The Growth and Collapse of Pacific Island Societies: Archaeological and Demographic Perspectives

The Growth and Collapse of Pacific Island Societies: Archaeological and Demographic Perspectives

by Patrick V. Kirch
     
 

In their accounts of exploration, early European voyagers in the Pacific frequently described the teeming populations they encountered on island after island. Yet missionary censuses and later nineteenth-century records often indicate much smaller populations on Pacific Islands, leading many scholars to debunk the explorers' figures as romantic exaggerations.

See more details below

Overview

In their accounts of exploration, early European voyagers in the Pacific frequently described the teeming populations they encountered on island after island. Yet missionary censuses and later nineteenth-century records often indicate much smaller populations on Pacific Islands, leading many scholars to debunk the explorers' figures as romantic exaggerations. Recently, the debate over the indigenous populations of the Pacific has intensified, and this book addresses the problem from new perspectives. Were there major population collapses on Pacific Islands following first contact with the West? If so, what were the actual population numbers for islands such as Hawai'i, Tahiti, or New Caledonia? Is it possible to develop new methods for tracking the long-term histories of island populations? These and related questions are at the heart of this new book, which draws together cutting-edge research by archaeologists, ethnographers, and demographers.

Rather than rehash old data and arguments about the validity of explorers' or missionaries' accounts, the contributors to this volume offer a series of case studies grounded in new empirical data derived from original archaeological fieldwork and from archival historical research. Various methods are advanced for estimating local and regional population sizes as well as tracing the long-term trajectories of population change in island societies. These approaches include the application of precontact household and settlement archaeology and estimates of agricultural production. Case studies are presented for the Hawaiian Islands, Mo'orea, the Marquesas, Tonga, Samoa, the Tokelau Islands, New Caledonia, Aneityum (Vanuatu), and Kosrae. Theyshow the capacity of island populations to grow rapidly in the environmental conditions of Remote Oceania and to achieve high population densities. Such levels were closely associated with social, political, and economic transformations. Following contact with the West and the introduction of diseases to which island populations typically had little or no resistance, populations often collapsed, with major consequences for their societies.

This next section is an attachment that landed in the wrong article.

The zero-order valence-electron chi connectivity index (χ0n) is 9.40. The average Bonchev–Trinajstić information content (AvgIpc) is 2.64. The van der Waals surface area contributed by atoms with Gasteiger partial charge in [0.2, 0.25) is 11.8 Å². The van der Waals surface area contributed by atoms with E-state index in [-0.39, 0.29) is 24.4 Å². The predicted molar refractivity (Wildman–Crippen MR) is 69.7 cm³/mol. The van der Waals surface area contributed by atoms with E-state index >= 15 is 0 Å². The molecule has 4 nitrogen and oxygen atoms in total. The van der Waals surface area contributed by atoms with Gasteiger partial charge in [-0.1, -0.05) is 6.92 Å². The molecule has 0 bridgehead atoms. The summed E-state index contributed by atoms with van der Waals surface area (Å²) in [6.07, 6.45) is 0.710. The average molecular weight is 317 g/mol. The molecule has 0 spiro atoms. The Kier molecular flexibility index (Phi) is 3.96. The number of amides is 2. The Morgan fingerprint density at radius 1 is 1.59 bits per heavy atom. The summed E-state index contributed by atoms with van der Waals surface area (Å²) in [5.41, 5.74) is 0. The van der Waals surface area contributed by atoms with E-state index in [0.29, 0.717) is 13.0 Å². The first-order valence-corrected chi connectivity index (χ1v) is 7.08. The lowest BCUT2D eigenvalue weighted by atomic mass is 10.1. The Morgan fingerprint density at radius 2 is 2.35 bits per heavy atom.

As the contributors demonstrate, the long-term demographic histories of Pacific Islands are of fundamental importance for understanding how island societies grew, developed, came into equilibrium or disequilibrium with their environments, and ultimately responded to the new challenges of contact with the West. This volume offers a fresh look at a critical topic in Pacific studies. It will be of interest to scholars in the fields of anthropology, archaeology, history, ethnic studies, demography, and sociology.

Read More

Product Details

ISBN-13:
9780824831486
Publisher:
University of Hawaii Press, The
Publication date:
01/28/2008
Edition description:
New
Pages:
390
Product dimensions:
5.90(w) x 8.90(h) x 0.90(d)

Table of Contents

List of Tables     vii
List of Figures     xi
Preface     xv
Long-Term Demographic Evolution in the Pacific Islands: Issues, Debates, and Challenges   Patrick V. Kirch   Jean-Louis Rallu     1
Pre- and Post-Contact Population in Island Polynesia: Can Projections Meet Retrodictions?   Jean-Louis Rallu     15
Demography and Food in Early Polynesia   Shripad Tuljapurkar   Charlotte Lee   Michelle Figgs     35
"Like Shoals of Fish": Archaeology and Population in Pre-Contact Hawai'i   Patrick V. Kirch     52
Modeling Agricultural Development and Demography in Kohala, Hawai'i   Thegn N. Ladefoged   Michael W. Graves     70
Paleodemography in Kahikinui, Maui: An Archaeological Approach   Patrick V. Kirch     90
Reconstructing Hawaiian Population at European Contact: Three Regional Case Studies   Ross Cordy     108
Pre-Contact Population in the 'Opunohu Valley, Mo'orea: An Integrated Archaeological and Ethnohistorical Approach   Brenda K. Hamilton   Jennifer G. Kahn     129
Estimating the Population of Hokatu Valley, Ua Huka Island (Marquesas, French Polynesia) According to the Archaeological Remains   Eric Conte   Tamara Maric     160
Archaeological Demography and Population Growth in the Kingdom of Tonga: 950 BC to the Historic Era   David V. Burley     177
Protohistoric Samoan Population   Roger C. Green     203
An Accent on Atolls in Approaches to Population Histories of Remote Oceania   Valerie J. Green   Roger C. Green     232
Prehistoric Population Growth on Kosrae, Eastern Caroline Islands   J. Stephen Athens     257
Population in a Vegetable Kingdom: Aneityum Island (Vanuatu) at European Contact in 1830   Matthew Spriggs     278
What were the Real Numbers? The Question of Pre-Contact Population Densities in New Caledonia   Christophe Sand   Jacques Bole   A. Ouetcho     306
Concluding Remarks: Methods, Measures, and Models in Pacific Paleodemography   Patrick V. Kirch     326
References     339
List of Contributors     375
Index     377

Read More

Customer Reviews

Average Review:

Write a Review

and post it to your social network

     

Most Helpful Customer Reviews

See all customer reviews >